MADRID (Reuters) - The head of Spanish intelligence was quizzed behind closed doors in parliament on Tuesday over whether public money had been spent on a woman whose friendship with King Juan Carlos has fueled talk of scandal and abdication.
Members of the parliamentary committee which oversees security spending and Felix Sanz of the National Intelligence Centre were bound by official secrecy not to reveal the content of the hearing, which lasted for some two hours in Madrid.
It was called by lawmakers probing whether Corinna zu Sayn-Wittgenstein, a German-born businesswoman based in Monaco, had ever benefited from a Spanish security detail or received any payments from the state as a lobbyist for Spanish firms abroad.
Public irritation with the 75-year-old king, long admired for his role in restoring democracy, has mounted as his luxury lifestyle, rumors of adultery and allegations of corruption in the royal family have taken prominence in once respectful local media while ordinary Spaniards face a crippling economic crisis.
Sayn-Wittgenstein, aged in her late 40s and divorced from the German prince whose name she bears, has told newspapers she has known Juan Carlos for nine years and is a close friend.
A spokesman for the royal family declined to comment.
The king’s friendship with Sayn-Wittgenstein, who was born as Corinna Larsen to a Danish family, emerged a year ago when Juan Carlos was flown home from Botswana after an injury while hunting elephant. She was among the party on a trip which caused controversy at a time when Spain’s money troubles were acute.
The king, whose constitutional role is largely symbolic, made an unprecedented apology for his behavior, but that has failed to silence demands in some quarters for him to abdicate in favor of his 45-year-old son, Crown Prince Felipe, the youngest of his three children with Queen Sofia, 74.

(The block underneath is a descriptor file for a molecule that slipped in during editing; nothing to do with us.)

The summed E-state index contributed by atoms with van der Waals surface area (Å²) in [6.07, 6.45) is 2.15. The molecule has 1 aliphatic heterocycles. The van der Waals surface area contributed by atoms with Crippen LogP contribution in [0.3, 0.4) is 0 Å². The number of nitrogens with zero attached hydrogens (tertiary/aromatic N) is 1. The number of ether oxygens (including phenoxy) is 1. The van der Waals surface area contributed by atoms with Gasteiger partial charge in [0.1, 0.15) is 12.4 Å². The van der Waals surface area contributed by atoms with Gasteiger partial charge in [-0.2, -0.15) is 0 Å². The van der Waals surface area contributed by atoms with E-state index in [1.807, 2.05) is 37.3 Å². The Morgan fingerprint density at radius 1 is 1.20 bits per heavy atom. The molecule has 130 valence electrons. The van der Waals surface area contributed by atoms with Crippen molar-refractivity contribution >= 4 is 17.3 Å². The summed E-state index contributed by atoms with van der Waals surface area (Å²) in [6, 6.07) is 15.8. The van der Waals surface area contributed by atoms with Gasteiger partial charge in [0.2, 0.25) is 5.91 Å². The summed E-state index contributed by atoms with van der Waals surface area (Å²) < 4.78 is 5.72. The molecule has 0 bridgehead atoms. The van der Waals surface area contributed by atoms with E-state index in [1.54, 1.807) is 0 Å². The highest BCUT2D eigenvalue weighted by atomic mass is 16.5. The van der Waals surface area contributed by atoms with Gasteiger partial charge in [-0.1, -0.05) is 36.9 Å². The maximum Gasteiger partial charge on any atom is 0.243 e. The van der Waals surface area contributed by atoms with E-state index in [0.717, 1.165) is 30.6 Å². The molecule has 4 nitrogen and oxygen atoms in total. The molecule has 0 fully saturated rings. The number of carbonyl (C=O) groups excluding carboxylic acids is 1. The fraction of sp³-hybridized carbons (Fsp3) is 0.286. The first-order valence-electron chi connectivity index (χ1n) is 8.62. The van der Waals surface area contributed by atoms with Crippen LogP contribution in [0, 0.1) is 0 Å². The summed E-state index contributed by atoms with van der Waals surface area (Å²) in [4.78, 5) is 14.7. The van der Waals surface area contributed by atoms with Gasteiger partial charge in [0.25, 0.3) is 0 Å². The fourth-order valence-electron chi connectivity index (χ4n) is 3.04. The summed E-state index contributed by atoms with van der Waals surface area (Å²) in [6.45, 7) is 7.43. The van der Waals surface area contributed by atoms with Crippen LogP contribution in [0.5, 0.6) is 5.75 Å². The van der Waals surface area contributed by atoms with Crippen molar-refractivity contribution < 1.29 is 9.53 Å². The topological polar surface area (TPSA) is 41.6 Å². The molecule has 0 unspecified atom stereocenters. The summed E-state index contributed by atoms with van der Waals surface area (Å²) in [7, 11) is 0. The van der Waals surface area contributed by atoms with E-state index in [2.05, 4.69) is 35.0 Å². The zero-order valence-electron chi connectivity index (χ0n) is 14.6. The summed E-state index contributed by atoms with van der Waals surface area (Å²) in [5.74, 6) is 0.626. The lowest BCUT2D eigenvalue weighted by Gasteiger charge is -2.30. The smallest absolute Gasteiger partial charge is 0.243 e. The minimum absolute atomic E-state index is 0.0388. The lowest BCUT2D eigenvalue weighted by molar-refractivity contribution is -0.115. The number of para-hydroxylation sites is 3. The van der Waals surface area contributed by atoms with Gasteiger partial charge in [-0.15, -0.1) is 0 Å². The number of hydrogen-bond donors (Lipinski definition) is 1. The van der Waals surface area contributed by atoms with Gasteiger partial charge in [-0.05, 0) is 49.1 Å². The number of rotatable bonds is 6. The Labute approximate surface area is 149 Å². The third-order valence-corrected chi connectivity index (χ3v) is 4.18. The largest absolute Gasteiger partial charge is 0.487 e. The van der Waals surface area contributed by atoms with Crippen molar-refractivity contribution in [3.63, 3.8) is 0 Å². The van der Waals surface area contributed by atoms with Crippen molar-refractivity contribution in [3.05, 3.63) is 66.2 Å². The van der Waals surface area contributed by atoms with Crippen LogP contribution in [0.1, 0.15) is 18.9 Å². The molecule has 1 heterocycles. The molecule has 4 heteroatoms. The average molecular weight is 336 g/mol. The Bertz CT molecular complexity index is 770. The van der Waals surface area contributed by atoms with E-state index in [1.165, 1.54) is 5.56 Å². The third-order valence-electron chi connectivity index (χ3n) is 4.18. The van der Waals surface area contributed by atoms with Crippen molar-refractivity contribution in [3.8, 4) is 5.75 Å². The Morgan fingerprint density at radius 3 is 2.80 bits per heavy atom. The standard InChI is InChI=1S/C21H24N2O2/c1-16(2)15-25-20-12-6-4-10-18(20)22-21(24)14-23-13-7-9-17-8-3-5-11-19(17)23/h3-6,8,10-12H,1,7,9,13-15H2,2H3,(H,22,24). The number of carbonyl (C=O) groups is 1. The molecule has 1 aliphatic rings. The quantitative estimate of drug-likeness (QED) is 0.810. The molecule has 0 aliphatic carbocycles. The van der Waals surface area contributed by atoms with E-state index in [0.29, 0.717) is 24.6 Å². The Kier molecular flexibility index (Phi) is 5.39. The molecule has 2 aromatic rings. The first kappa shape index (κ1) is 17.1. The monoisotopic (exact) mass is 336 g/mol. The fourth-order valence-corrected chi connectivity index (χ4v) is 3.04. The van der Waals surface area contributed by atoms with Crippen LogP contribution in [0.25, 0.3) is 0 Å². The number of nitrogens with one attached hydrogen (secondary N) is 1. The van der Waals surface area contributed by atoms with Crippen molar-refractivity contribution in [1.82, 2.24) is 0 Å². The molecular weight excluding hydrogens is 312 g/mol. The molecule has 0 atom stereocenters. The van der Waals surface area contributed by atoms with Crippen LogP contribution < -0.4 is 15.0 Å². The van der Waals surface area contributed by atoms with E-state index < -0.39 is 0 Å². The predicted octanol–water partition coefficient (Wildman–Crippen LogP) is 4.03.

Sayn-Wittgenstein, who could not be reached for comment on Tuesday, was also named by Spanish media in the context of an investigation into alleged embezzlement of public funds by Inaki Urdangarin, the king’s son-in-law and a former national handball player. She has told media she once discussed arranging a job for Urdangarin. She has not been accused of wrongdoing.
Juan Carlos, a descendant of the king deposed in 1931 when Spain became a republic, was named as successor by the military dictator Francisco Franco. As head of state following Franco’s death in 1975, he was widely praised for steering the country back to democracy and helping stifle a military coup in 1981.
In December, however, a survey found 79 percent of Spaniards felt that Prince Felipe was ready to be head of state, while the king’s personal approval rating has fallen to 58 percent, down from 74 percent before his African safari.
Sayn-Wittgenstein told Spanish newspaper El Mundo in February that she had carried out “sensitive and confidential” assignments for the Spanish government: “These were specific, classified matters and I helped for the good of the country.”
The government has, however, denied that.
Sayn-Wittgenstein said she was not paid from public funds for her services but that she did receive payments from private companies. She ran a British-based company called Apollonia Ventures Limited that acted as an intermediary for international institutions and private investors in foreign countries. The firm was dissolved in April of last year.
Additional reporting by Elisabeth O'Leary, Iciar Reinlein and Tracy Rucinski; Editing by Alastair Macdonald